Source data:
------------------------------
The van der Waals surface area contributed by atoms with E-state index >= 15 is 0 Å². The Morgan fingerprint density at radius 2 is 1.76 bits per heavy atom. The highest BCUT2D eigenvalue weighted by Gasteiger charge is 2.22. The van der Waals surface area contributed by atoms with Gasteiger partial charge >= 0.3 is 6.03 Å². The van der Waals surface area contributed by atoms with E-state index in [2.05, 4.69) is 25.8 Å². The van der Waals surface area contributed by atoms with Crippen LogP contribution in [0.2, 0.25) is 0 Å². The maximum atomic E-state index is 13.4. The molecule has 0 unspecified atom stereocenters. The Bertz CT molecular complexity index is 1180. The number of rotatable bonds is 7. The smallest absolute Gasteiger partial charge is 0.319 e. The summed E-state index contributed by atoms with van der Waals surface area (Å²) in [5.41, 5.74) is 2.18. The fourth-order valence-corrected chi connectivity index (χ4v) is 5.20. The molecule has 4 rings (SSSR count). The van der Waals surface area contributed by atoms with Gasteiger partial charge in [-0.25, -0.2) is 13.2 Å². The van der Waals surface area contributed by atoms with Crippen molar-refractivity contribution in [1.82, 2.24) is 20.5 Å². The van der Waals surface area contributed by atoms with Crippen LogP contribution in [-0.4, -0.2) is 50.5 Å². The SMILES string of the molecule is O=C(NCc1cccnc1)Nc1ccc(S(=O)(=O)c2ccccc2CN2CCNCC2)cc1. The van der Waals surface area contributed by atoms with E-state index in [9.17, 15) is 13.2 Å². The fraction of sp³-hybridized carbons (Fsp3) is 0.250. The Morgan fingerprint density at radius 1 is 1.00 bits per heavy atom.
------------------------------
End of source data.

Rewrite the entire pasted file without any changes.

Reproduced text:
The van der Waals surface area contributed by atoms with E-state index >= 15 is 0 Å². The Morgan fingerprint density at radius 2 is 1.76 bits per heavy atom. The highest BCUT2D eigenvalue weighted by Gasteiger charge is 2.22. The van der Waals surface area contributed by atoms with Gasteiger partial charge >= 0.3 is 6.03 Å². The van der Waals surface area contributed by atoms with E-state index in [2.05, 4.69) is 25.8 Å². The van der Waals surface area contributed by atoms with Crippen LogP contribution in [0.2, 0.25) is 0 Å². The maximum atomic E-state index is 13.4. The molecule has 0 unspecified atom stereocenters. The Bertz CT molecular complexity index is 1180. The number of rotatable bonds is 7. The smallest absolute Gasteiger partial charge is 0.319 e. The summed E-state index contributed by atoms with van der Waals surface area (Å²) in [5.41, 5.74) is 2.18. The fourth-order valence-corrected chi connectivity index (χ4v) is 5.20. The molecule has 4 rings (SSSR count). The van der Waals surface area contributed by atoms with Gasteiger partial charge in [-0.25, -0.2) is 13.2 Å². The van der Waals surface area contributed by atoms with Crippen molar-refractivity contribution in [1.82, 2.24) is 20.5 Å². The van der Waals surface area contributed by atoms with Crippen LogP contribution in [-0.4, -0.2) is 50.5 Å². The SMILES string of the molecule is O=C(NCc1cccnc1)Nc1ccc(S(=O)(=O)c2ccccc2CN2CCNCC2)cc1. The van der Waals surface area contributed by atoms with E-state index in [9.17, 15) is 13.2 Å². The fraction of sp³-hybridized carbons (Fsp3) is 0.250. The Morgan fingerprint density at radius 1 is 1.00 bits per heavy atom.